US 2261375 A
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Nov. 4, 1941. H. R. JACOBS APPARATUS FOR DETERMINING THE CHARACTERISTICS OF LAKE BEDS AND THE LIKE Filed April 15, 1938 A TTORNEY Patented Nov. 4, 1941 APPARATUS FOR DETERMINING THE CHAR- ACTERISTICS OF LAKE BEDS AND THE LIKE ne a. Jacobs, Chicago, Ill. Application April 15, 1938, Serial No. 202,240
My invention relates to means for determining characteristics or conditions of bottoms underlying bodies of water such as lakes or streams.
Because of the feeding and other habits of.
fish, it is well known that certain species may be found in different locations generally characterized by peculiarities of the bottom underly- ,ing the lake, river or other body of water which they inhabit. For this reason, fishermen are usually very definitely interested in the type of bottom over which they are fishing as well, of course, as the depth of the water or, speaking in terms of the bottom again, the distance which the bottom is found below the surface. Certain fish are known to seek weed beds. Other fish seek fiat, muddy bottoms. Still other fish are found in sand and gravel while many varieties seek a rocky or stony bottom, sometimes where there are ledges of rock and unusual formations such as sharp slopes and the like. As already mentioned, fishermen looking for a particular type of fish are keenly interested in the condition of the bottom, and use various methods. some amounting merely to observation, for the purpose of getting a general idea of their location.
The object of my invention is to provide an improved means for affording the fishermen or other person who may be interested a full understanding of substantially all characteristics of a lake or river bottom.
A further object is to provide simple and easily operable means for determining the existence of such bottoms as mud bottoms, sandy bottoms,-
gravelly bottoms, stony bottoms and the like and also, where desired, the general contour of such bottoms.
In accordance with the general features of my invention, I utilize a member capable of having some vibration imparted thereto, which vibration is generally dependent upon the characteristics of the object or objects against which it engages. I provide means also for translating these vibrations to the ear in the form of sound, specifically by causing a vibration of a column of air with which the ear is placed in contact. The simplest and-an adequate vibrating member is an ordinary metal rod, for example, a steel rod, and the vibrations thereof are transmitted to a column of air through a taut line suspended between a diaphragm and the rod, the diaphragm being in communication with the column of air. The diaphragm possesses the functions of amplifying the vibrations, and in some part producing vibrations of its own as the result of the vibratory member engaging and disengaging various objects, and also engaging objects having different resistances.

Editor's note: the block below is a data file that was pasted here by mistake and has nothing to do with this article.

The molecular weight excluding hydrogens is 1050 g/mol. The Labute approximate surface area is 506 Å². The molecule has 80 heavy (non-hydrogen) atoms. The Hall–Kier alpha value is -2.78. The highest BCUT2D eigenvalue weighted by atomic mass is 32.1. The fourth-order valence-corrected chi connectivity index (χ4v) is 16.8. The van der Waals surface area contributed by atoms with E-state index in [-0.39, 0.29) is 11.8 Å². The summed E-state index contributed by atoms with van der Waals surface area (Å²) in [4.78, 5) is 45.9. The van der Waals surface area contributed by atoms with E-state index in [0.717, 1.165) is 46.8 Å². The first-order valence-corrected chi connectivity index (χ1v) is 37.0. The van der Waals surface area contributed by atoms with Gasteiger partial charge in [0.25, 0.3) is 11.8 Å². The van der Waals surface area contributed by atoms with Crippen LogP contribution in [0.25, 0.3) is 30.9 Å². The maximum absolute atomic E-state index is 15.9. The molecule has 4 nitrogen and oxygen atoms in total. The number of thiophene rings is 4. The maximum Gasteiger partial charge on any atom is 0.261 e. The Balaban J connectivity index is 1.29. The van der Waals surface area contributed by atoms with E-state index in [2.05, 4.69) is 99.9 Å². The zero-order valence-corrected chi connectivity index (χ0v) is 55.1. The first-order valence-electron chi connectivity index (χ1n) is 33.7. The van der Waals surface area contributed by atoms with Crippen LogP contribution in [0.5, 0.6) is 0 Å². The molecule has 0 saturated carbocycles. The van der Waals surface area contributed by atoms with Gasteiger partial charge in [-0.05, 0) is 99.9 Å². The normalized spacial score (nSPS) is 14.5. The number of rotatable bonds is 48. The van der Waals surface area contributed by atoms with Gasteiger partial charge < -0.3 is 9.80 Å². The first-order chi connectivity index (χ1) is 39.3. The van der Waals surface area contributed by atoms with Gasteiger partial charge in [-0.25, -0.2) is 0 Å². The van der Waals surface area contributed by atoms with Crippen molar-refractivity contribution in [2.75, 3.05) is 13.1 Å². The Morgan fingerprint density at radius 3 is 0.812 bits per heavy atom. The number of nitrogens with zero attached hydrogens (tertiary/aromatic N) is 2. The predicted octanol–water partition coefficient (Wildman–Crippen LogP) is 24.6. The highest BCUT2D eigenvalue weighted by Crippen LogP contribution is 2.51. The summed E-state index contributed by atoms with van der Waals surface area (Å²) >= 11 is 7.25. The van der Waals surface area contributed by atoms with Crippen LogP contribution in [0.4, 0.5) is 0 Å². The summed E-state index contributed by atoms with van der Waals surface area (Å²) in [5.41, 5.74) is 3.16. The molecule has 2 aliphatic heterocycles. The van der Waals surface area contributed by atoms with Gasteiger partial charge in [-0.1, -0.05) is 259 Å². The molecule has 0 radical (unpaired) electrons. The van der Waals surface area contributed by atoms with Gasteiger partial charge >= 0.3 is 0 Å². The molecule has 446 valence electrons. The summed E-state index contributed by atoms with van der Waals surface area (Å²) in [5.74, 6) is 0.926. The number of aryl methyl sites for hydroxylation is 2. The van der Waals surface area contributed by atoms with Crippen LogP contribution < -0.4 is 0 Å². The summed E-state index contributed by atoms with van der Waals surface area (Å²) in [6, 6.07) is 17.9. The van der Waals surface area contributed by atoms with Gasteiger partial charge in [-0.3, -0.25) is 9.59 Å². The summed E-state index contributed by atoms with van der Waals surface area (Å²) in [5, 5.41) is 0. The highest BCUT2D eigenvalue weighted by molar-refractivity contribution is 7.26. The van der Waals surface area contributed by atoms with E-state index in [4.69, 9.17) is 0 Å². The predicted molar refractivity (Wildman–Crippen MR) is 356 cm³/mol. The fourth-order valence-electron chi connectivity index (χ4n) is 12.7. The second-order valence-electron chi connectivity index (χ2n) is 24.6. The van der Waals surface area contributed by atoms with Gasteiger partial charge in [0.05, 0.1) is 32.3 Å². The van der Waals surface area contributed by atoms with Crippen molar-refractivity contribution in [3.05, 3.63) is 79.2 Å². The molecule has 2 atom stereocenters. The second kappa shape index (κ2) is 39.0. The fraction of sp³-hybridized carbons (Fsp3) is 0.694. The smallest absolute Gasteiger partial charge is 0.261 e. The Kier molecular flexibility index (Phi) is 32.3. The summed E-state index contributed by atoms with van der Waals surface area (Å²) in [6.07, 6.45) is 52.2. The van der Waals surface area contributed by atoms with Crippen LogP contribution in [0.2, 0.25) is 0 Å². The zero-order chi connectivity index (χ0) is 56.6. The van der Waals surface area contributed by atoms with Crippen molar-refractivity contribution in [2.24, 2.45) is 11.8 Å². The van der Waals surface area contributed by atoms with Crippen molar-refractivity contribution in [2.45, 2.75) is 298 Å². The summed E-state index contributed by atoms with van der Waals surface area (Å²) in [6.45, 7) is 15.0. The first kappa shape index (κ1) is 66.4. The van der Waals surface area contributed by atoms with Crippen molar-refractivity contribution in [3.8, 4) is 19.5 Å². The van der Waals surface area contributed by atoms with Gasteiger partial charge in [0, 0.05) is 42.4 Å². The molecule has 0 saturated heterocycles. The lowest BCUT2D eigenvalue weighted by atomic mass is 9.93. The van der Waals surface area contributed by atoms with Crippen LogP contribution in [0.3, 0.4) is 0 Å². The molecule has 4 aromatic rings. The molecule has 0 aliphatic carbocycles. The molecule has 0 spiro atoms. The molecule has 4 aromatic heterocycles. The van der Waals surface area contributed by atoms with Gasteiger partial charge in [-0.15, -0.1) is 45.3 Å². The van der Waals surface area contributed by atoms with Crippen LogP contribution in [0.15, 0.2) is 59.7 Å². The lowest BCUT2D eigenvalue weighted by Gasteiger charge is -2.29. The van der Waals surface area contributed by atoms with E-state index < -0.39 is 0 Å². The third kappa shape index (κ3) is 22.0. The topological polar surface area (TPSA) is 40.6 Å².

Other specific objects and features of the invention will be apparent from a consideration of the following detailed description taken with the accompanying drawing wherein Fig. 1 is an elevational view showing one form of equipment made in accordance with my invention, and illustrating the manner in which my method is practiced,
Fig. 2 is an enlarged sectional view partly in elevation showing features of the diaphragm and related structure,
Fig. 3 is an elevational view showing the general construction of the vibrating rod,
Fig. 4 is a fragmentary sectional view taken on the line 6-4 of Fig. 3,
Fig. 5 is an elevational view partly in section illustrating a modification of the apparatus, and
Fig. 6 is a sectional "view partly in elevation taken along the line 6-6 of Fig. 5.
In carrying out my invention it is to be understood that the apparatus may take various forms, and while for practical purposes I show means for splitting the vibrating column oi air to bring it to both ears, only a single air column to one car may function with equivalent satisfaction providing, of course, that suitable means he employed to prevent interference noises from reaching the free ear when such noises may be of on usual intensity.
Referring now to the drawing:
1 indicate a bottom iii over which a body of water H lies. A rod i2 is adapted to engage against the bottom and is suspended from a line [3. This line is secured at its upper end to a fastening member i4 secured to a diaphragm it. The diaphragm is supported in the flared end of a bell ll having at its smaller end a short pipe it to which a flexible tube i8 is connected. A hollow body H has short pipes 22, 23 and 2t communicating with its interior. Flexible tubes 26 and 21 are connected to the pipes 23 and 26, respectively, and to ear pieces 28 and 29. These ear pieces are also hollow so that the construction results in the provision of a column of air communicating with the diaphragm I6 and split at the hollow body 2! into two columns of air which through the ear pieces are placed in communication with the ears of the person operating the device. A usual type of spring means 3| may be employed to hold the ear pieces in position against the ears.
The fastening member I4 obviously may take various .shapes. Since the depth of the water may vary I prefer to employ a -fastening member which affords means for quickly adjusting the length of line between the diaphragm and rod ii. In the form shown, the fastening member is formed of spring metal bent on itself to form a relatively tight V slot which holds the line with sufllcient tightness when the line is merely wedged in the manner shown into the apex of the V.
To avoid the possibility of the rod l2 entering crevices between rocks and becoming lodged therein in such a way as to make extrication impossible, I slot the upper part of the rod above the aperture through which the line passes as indicated generally in Fig. 4, so that the rod comprises substantially an extension of the line which holds it, and in case the rod should drop in a crevice it will be extricated readily by virtue of the fact that the pull on the line will be substantially directly along the axis of the rod and there will be little, if any, tendency for it to function as a toggle and wedge itself tightly.